Contingent Contracts (Section 31 in the Indian Contract Act, 1872)
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Master of Management Studies (SEM-II) Project on the topic of,
“Contingent Contract” For the subject,
“Legal & Tax Aspect of Business”. Submitted to: Prof. I.R. Panjwani
Prepared By: Harish Jangir Division: B Roll No.: 2011064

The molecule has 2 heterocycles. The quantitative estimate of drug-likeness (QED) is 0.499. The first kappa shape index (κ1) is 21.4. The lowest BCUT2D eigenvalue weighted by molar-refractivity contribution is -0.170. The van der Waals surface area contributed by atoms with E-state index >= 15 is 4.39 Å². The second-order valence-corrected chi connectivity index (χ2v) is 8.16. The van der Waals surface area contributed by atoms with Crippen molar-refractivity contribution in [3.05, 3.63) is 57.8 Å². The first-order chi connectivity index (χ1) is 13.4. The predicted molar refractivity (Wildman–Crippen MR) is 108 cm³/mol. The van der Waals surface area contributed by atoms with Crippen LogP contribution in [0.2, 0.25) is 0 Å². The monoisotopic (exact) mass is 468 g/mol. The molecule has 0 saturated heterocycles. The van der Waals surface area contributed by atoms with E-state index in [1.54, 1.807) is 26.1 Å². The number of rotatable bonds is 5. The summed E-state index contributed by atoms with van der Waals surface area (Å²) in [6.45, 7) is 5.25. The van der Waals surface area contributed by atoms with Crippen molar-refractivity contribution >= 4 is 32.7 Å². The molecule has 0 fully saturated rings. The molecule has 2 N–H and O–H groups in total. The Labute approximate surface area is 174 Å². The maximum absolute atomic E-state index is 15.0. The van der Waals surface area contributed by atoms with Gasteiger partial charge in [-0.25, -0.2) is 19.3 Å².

Indian Contract Act, 1872. Introduction to Indian Contract Act, 1872. Indian Contract Act 1872 is the main source of law regulating contracts in Indian law, as subsequently amended. It determines the circumstances in which promise made by the parties to a contract shall be legally binding on them. All of us enter into a number of contracts everyday knowingly or unknowingly. Each contract creates some right and duties upon the contracting parties. Indian contract deals with the enforcement of these rights and duties upon the parties. The Indian Contract Act 1872 sections 1-75 came into force on 1 September 1872. It applies to the whole of India except the state of Jammu and Kashmir. It is not a complete and exhaustive law on all types of contracts. Definition Section 2(h) of the Act defines the term contract as "any agreement enforceable by law". There are two essentials of this act, agreement and enforceability. Section 2(e) defines agreement as "every promise and every set of promises, forming the consideration for each other." Again Section 2(b) defines promise in these words: "when the person to whom the proposal is made signifies his assent thereto, the proposal is said to be accepted. Proposal when accepted becomes a promise." And other words Say Agreement is Sum of Promise Essential Elements of a Valid Contract According to Section 10, "All agreements are contracts, if they are made by the free consent of the parties, competent to contract, for a lawful consideration with a lawful object, and not hereby expressly to be void." Essential Elements of a Valid Contract are: